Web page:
A Combination of Mystery & History: The Daughter of Time by Josephine Tey (1951)
The Daughter of Time is an unusual type of crime mystery in that a piece of English history is resurrected and brought into the 20th Century to be investigated. It concerns the reign of Richard III and the murder of the Princes in the Tower.
Josephine Tey’s Inspector Alan Grant of Scotland Yard conducts his own investigations into the four hundred year old mystery from a hospital bed where he is confined after an accident while on duty. Bored and despondent, nothing has much interest for him until one day a friend, endeavouring to cheer him up, brings him a collection of historical portraits of people who had some mystery attached to them.
Grant had always had a passion for faces, made a conscious study of them, and had an almost instinctive way of picking out a criminal on sight.
When he finds a portrait of a man in his mid-thirties, dressed in the fashion of the late fifteenth Century, he is arrested by the expression in the subject’s eyes:
Grant paused in the act of turning the thing over, to consider the face a moment longer. A judge? A soldier? A prince? Someone used to great responsibility, and responsible in his authority. Someone too conscientious. A worrier; perhaps a perfectionist. A man at ease in a large design, but anxious over details...
When Grant turns the portrait over and discovers the subject is Richard III, he is piqued that he mistook a notorious murderer for a judge. His first impression of the man in the portrait was certainly not that of a villain. This arouses his curiosity and so he begins his own investigation into the allegations against Richard.
Each of the four books I’ve read by Josephine Tey have been quite different from each other, although Inspector Alan Grant features in all of them. The Daughter of Time is different from any other mystery/crime novel I’ve ever read and I enjoyed its uniqueness and its mental challenge.
Tey unearths contemporary accounts, documents, and historical resources to present Richard Plantagenet from a different viewpoint. She reveals that Sir Thomas More, the author of More’s History of Richard III, had never known Richard at all and had, in fact, only been eight years old when Richard died at Bosworth. More obtained his account of Richard III from John Morton who was the Archbishop of Canterbury during Henry VII’s reign and a bitter enemy of Richard.
Tey not only turns the Princes in the Towers mystery on its head but also has a little swipe at Cromwell:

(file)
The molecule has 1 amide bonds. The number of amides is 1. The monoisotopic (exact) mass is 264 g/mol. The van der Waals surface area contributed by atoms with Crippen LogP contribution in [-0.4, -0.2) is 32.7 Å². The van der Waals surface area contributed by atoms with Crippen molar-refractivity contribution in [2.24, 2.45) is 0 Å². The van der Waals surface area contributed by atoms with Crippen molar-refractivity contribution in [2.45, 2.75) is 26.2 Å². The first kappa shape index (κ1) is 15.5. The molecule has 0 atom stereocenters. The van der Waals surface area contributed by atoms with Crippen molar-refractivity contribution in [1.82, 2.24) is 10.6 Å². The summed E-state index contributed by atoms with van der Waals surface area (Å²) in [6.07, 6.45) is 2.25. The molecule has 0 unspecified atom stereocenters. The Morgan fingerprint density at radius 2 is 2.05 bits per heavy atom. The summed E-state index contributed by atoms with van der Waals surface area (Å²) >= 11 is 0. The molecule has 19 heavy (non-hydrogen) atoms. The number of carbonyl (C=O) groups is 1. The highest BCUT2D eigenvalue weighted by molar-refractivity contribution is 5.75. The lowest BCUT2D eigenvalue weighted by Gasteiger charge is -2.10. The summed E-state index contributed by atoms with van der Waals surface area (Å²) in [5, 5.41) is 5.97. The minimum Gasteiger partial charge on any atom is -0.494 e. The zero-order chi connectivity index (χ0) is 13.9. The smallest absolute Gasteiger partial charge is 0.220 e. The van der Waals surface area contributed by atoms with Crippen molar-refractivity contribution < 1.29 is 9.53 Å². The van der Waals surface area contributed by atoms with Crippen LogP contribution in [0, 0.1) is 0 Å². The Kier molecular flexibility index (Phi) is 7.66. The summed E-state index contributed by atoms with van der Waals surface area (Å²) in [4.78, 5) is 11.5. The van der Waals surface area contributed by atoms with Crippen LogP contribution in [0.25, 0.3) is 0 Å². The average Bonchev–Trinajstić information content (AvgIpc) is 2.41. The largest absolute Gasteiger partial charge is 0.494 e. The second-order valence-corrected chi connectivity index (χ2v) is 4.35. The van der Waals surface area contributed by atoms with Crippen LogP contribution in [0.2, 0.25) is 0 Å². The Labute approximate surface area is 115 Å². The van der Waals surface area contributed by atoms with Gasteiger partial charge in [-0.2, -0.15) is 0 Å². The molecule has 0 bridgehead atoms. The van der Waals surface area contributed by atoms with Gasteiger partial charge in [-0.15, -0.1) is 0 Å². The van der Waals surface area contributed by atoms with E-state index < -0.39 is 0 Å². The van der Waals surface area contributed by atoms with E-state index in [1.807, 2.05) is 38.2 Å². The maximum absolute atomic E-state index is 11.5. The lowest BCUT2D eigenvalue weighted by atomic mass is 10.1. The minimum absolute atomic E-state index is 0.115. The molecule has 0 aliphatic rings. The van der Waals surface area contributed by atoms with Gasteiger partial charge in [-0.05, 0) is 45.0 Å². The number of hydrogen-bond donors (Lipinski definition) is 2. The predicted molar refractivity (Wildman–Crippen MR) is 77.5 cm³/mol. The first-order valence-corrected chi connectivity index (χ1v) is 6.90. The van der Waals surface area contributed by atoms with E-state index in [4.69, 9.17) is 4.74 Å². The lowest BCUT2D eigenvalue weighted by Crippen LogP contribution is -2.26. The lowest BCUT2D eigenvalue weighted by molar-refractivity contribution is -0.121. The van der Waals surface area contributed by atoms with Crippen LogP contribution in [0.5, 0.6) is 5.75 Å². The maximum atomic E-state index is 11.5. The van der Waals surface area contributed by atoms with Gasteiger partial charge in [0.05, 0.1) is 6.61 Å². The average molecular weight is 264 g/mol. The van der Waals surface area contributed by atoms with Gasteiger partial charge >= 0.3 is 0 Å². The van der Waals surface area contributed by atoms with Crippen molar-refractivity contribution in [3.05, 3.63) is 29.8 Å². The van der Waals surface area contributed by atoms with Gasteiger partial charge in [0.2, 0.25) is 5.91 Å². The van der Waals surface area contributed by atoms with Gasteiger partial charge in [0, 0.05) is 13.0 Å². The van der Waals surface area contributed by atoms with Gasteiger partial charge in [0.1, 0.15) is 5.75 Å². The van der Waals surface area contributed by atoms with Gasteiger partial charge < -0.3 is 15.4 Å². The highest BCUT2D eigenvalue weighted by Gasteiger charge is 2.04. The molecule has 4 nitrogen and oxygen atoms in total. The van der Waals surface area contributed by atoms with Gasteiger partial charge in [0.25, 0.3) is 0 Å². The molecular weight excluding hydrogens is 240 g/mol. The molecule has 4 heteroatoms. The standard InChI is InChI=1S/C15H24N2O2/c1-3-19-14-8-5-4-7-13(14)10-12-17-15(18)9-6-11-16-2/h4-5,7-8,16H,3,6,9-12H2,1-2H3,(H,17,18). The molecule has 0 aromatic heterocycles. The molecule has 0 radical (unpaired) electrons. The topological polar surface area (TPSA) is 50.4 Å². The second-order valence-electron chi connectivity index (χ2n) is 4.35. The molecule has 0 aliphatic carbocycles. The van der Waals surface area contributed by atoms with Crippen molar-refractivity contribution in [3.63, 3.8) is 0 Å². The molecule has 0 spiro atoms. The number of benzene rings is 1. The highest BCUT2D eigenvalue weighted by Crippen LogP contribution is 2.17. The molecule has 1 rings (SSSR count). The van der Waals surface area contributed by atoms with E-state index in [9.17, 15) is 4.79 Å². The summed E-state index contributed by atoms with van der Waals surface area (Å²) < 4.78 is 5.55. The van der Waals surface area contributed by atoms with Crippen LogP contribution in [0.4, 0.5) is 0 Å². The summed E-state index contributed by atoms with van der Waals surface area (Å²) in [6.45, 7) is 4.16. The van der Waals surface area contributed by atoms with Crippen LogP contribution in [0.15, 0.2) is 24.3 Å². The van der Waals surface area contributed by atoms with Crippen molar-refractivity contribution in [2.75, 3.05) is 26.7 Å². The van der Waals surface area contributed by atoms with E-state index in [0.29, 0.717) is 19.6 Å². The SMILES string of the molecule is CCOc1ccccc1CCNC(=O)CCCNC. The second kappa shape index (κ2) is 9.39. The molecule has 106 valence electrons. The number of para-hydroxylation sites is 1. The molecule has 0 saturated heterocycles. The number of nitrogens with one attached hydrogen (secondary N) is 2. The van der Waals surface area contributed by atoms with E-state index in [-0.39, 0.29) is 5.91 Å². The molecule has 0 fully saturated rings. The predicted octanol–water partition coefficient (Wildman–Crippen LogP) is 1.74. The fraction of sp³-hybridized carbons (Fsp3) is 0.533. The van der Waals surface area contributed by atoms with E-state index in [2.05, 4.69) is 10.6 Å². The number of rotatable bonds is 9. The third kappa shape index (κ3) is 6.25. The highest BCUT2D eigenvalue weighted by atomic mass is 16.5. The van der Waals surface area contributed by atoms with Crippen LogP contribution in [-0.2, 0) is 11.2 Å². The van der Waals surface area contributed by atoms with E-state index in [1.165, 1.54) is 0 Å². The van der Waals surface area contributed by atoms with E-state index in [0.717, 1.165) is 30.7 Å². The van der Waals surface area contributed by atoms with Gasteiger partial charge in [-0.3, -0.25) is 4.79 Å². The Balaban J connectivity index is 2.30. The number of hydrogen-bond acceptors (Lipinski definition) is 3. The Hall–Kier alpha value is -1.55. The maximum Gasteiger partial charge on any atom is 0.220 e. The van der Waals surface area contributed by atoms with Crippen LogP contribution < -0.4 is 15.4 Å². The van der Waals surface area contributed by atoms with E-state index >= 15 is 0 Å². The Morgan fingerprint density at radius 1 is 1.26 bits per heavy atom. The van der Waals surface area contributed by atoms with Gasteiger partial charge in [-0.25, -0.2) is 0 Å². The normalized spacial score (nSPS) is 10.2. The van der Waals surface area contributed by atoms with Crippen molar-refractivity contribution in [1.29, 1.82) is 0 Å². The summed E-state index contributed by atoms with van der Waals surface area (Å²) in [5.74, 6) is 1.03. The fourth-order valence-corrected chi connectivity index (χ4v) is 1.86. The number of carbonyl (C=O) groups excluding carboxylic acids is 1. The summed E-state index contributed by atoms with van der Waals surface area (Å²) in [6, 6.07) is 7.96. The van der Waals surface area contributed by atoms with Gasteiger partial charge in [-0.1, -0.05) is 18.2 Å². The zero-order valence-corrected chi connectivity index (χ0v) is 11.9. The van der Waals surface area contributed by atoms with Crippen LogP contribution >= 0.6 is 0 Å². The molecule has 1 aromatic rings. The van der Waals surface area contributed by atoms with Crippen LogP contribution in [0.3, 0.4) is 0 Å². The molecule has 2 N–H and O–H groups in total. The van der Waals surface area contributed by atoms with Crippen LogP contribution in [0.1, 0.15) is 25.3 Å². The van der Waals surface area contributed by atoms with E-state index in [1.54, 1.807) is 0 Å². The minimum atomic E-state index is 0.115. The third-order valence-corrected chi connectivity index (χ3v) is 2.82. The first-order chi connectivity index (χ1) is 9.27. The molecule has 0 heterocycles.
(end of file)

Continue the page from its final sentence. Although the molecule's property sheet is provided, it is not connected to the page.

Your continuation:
Cromwell started that inverted snobbery from which we are all suffering today. ‘I’m a plain man, I am; no nonsense about me.' And no manners, grace or generosity, either...
And Mary Queen of Scots:
Her tragedy was that she was born a queen with the outlook of a suburban housewife...If you are willing to put a country of ten million people in pawn in order to score off a royal rival, then you end by being a friendless failure.
And she also has no time for the Scottish Covenanters:
The Covenanters were the exact equivalent of the I.R.A. in Ireland. A small irreconcilable minority, and as bloodthirsty a crowd as ever disgraced a Christian nation...A dragoon (read policeman) couldn’t arrest anyone without a warrant...but there was nothing to hinder a Covenanter lying snug in the heather and picking off dragoons at his leisure. Which they did, of course. And now there’s a whole literature about the poor ill-used saint in the heather with his pistol; the dragoon who died in the course of his duty is a Monster...Like Richard.
I read this book aloud to my thirteen year old daughter as it’s scheduled in Year 7 of the Ambleside Online curriculum and she really liked it, although it took a couple of chapters for her to get interested. As the AO website states, there are some sections that need editing for this age group, but they’re mostly in the first few chapters and they aren’t central to the story.
This book opened a wonderful door for the discussion of historical perspectives and bias and inspired Moozle to do a bit of reading on the Plantagenets and the Tudors. Then we started reading Shakespeare’s Richard III. Now, this was interesting after the perspective of The Daughter of Time! Shakespeare’s Richard III is a real creep. You only have to read the first two scenes of Act 1 before you believe Richard capable of every vile deed known to man.
Shakespeare’s Globe sheds some light on Shakespeare’s view of Richard. His portrait of Richard as a physical and moral monster is not accepted by modern historians.
The Daughter of Time is a splendid way to learn some history as well as being an enjoyable mystery.
Available free for Kindle
Updated to add this link: The Search for King Richard III (thanks to GretchenJoanna for passing this on!)
This is my choice for A Classic by a Woman Author in the 2018 Back to the Classics Challenge
Linked to Books You Loved.